One summer, we pulled up in front of our house, bone tired as one usually arrives home from vacation, cranky, cramped, and desperately needing showers and sleep. Our neighbor walked over to greet us, but instead of the usual “how was the vacation?” he wanted to know if I realized I had missed my high school reunion and, even more importantly, if I knew I would have won an award had I attended.
This, of course, was news to me. You know how fast your mind races. Looking at the lot of us, at that point, all I could picture was winning the one million dollars from some reality show called Survivor: KOA.
“No,” I told him, “I didn’t know I had been awarded anything at all.”
He then said that his secretary, who graduated with me, had told him that because I have six children, I would have won the prize for the 1971 “Graduate of Farmington High School with the Most Children Award.” I imagine my status still stands and I am, perhaps, on the path to winning the award for the most grandchildren. I guess I am the “consummate” mom and have been rewarded appropriately.
But here is the interesting thing….I never think of myself in these terms and I am always puzzled and humbled by the positive comments I receive. To me, my life is just normal life, though it is not normal to lots of people I know in my circle of friends.
Take for example, an elderly woman I know who is in her 90’s. This dear lady has dubbed me “Wonder Woman” because, to her, I do it all. Of course, my family and I know how much of “all” still needs to be done. Daily. But to her, I accomplish more than Lynda Carter would ever hope to do, and all without a snap of the wrist or a twirl of the skirt. And what brought her to this conclusion? One day I sent a container of homemade soup and a loaf of fresh bread to her house. She was amazed and very grateful.
And it isn’t just old ladies who think a stay-at-home mom is terrific. Our first family doctor was always more interested in talking about homeschooling than anything else, one day confiding in me that, had it been done in the 1950’s, she would have loved to have homeschooled her own five children.
She went on to tell me how difficult it was to become a woman doctor back in the post WW II era. When she was a child, her family was “accidentally homeschooled” for six months while quarantined for measles and it was a turning point in her education. Without that experience, she said, she never would have had the confidence to go to medical school. She was a full time wife and mom at home with her children until the last one graduated from high school and then she opened her own practice in her front parlor. Not only was she always thrilled to hear what we were studying, but several times after she retired she talked with us to see how our grown children were getting along.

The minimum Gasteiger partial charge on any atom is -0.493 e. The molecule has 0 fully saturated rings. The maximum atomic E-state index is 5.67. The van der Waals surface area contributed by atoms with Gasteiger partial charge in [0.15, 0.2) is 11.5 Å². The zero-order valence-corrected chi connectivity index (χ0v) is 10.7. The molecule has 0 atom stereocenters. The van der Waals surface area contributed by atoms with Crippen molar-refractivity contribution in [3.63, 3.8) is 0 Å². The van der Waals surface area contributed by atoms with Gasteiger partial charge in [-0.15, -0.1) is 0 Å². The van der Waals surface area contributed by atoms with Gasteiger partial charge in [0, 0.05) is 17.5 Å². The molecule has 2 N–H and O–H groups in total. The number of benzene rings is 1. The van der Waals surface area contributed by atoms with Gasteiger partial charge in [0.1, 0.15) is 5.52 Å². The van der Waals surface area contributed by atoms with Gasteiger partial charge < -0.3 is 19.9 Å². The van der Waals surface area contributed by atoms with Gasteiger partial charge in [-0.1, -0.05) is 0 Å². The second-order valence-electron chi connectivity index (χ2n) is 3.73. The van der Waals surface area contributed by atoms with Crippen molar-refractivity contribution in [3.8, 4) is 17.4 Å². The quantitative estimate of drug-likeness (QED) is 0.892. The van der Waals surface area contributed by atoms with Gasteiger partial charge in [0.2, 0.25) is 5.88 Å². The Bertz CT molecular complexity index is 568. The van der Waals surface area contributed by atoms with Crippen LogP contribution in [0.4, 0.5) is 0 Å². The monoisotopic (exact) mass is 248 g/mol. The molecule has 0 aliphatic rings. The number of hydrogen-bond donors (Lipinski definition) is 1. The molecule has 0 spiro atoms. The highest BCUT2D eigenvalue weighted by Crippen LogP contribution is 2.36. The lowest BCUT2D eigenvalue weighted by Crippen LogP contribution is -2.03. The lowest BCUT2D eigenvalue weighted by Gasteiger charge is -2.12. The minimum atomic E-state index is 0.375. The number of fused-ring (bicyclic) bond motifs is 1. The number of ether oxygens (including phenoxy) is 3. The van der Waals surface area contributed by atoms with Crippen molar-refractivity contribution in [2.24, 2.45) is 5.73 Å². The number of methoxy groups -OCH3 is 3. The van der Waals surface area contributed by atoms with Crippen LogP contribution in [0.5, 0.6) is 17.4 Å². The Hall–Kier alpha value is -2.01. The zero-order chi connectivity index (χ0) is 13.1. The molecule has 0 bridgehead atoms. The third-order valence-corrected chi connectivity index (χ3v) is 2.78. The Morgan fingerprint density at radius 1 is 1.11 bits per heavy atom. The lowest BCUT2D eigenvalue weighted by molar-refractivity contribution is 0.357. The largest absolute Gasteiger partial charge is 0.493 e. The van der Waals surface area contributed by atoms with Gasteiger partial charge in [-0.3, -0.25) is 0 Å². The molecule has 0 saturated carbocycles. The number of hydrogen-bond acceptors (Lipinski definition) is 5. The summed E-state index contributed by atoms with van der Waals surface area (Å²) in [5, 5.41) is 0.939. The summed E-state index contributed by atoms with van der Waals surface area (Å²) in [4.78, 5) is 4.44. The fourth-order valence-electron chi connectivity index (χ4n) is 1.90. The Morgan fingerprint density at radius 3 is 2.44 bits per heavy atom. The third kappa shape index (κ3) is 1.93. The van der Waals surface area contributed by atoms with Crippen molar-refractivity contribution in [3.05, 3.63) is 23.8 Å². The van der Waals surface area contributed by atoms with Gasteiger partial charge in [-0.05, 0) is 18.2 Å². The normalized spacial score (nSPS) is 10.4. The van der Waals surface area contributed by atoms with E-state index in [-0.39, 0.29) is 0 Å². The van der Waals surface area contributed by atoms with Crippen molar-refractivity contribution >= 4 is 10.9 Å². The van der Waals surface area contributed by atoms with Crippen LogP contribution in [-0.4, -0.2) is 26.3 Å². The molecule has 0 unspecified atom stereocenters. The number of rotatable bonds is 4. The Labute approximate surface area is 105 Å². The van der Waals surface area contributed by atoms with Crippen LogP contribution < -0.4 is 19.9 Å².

And then, let me tell you about my famous speech contest episode. The rule of thumb for storytelling is to tell a story about your own life. So, when I decided to enter a humorous speech contest, of course I had to talk about homeschooling. And do you know what? People loved that speech. In fact, they loved it through 4 different levels and I won the 1st place trophy in the district competition! To this very day, there are people I see at conferences who remember I am a homeschooler because of that speech, they ask me how my family is doing, and they really enjoy meeting my homeschooled children.
I believe all homeschooling moms are wonder women. We snap our wrists, twirl our denim skirts, and watch as amazing things happen in our homes. We see our children grow and learn and we, ourselves, grow through the process. When we look back at where the Lord has brought us, our hearts are grateful and overwhelmed with blessings. When we keep our eyes on Him, it is, as they say, all good.
But here is something that alarms me. There is a growing trend toward painting homeschooling, stay-at-home moms as victims, telling them that their jobs are belittled and mocked when, the truth of the matter is that most people are in awe of what you do and are able to accomplish as a family, day to day, under one roof and mostly on one income.
Linda Hirschman found this out when she wrote a book entitled Get to Work: A Manifesto for Women of the World, the main premise of which was that women ought to reconsider the trend toward staying home with their children and that they owe it to the culture to go into the workplace. Not only did stay-at-home moms let her know what was what, but the media, career women, and men all came to our defense, letting Linda know that our choice is just that, our choice.
I never know who these people are who are belittling and mocking our jobs as homeschooling moms. Usually the pronoun “they” is the culprit. Whoever “they” are, they are in the minority and will continue to be as we faithfully train our children and as we share our lives with others, presenting a winsome, gracious picture of God’s grace in our homes and families.